Choose Something From Within Your Own Reigns

Do not make it conditional upon someone else.

 

For example: 
My focus for 2016 is to get a boyfriend... As fantastic and hopeful as that might be, it's not entirely up to you. Pave a successful path by focusing on what you can do without having to depend on someone else.

 

 

2. Get emotional with it

 

Emotion Will Ultimately Drive Your Decisions

Nothing is more motivating than your feelings. What motivates you? Love? Fear? Fun? Abundance? Scarcity? 

Ask yourself how you want to feel.

 

Knowing how you want to feel is a huge success factor in determining a resolution, intention, or goal. It really gets to the underlying why. Ultimately, we do what we do because of how it makes us feel. (Big thanks to Danielle LaPorte for driving home this lesson. She was a guest speaker at my school, and her powerful lecture offered major clarity. It's also spelled out in her book.)

 

Tragedy made me feel a whole host of feelings, and after much deliberation, I made the decision to employ something in my life based on how I wanted to feel. Believing that collective peace begins individually, I knew I wanted to feel in communion with my highest self and my higher power. 

 

If you're struggling to come up with something, consider completing the Circle of Life activity below that I use with my clients (designed by my alma mater). 

 

Place a dot on the line based on your satisfaction with each category. Once completed, connect the dots.

Outer circle= Satisfaction

Inner circle= Dissatisfaction

 

What surprised you? What would you most like to improve upon? Do you feel drawn to something in particular? Is it overcoming an old habit? Or employing a new or underused skill? Let this be your guide if you're looking for direction.

 

You may want to consider what's on the back burner of your mind. Set aside some quiet time for clarity if you have a problem to tackle. Also take note of your daydreams; their content provides the context for how you want to feel.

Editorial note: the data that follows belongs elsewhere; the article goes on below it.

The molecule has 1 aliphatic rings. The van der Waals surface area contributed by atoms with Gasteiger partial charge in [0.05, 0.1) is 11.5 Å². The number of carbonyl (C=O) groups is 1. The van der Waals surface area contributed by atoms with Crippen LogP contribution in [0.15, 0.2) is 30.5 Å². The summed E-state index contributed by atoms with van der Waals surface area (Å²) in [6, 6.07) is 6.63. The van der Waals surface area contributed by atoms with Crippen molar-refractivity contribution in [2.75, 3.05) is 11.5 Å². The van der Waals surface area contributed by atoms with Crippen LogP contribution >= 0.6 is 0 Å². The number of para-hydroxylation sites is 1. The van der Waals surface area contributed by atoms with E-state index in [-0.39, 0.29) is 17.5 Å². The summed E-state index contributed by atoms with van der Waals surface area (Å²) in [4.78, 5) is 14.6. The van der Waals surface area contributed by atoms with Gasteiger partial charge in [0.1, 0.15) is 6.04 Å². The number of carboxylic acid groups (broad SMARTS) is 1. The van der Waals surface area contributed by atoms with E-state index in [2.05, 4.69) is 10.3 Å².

Impeach 'Should'

Should is a terrible motivator and an excellent procrastinator. I should lose weight. I should drink more water. I should learn how to use Photoshop. It’s always nagging at you, hanging over your head, and won't get done any time soon. Let it go.

 

Remove should from the throne.

It does not deserve to be your crowning motivator.

Instead, choose something powerful.

 

 

3. spell it out

Grab a pen and paper, cuz here we go!

 

Turn 'I want ' into 'I will'

...And it will become I do

 

First, ask yourself what you want.

 

For example:

I want to be light in a dark world.

I want to lose weight.

I want to have a better relationship with my mother.

 

Then, ask yourself how you really want to feel.

 

For example:

I want to feel in communion with myself and God.

I want to feel happy with myself when I look in the mirror.

I want to feel an authentic connection with my mother.

 

Next, pinpoint the emotion driving how you want to feel.

 

For example:

I want to feel in communion with myself and God=> enlightenment, fulfillment, purpose=> LOVE

I want to feel happy with myself when I look in the mirror=> confidence, appreciation=> LOVE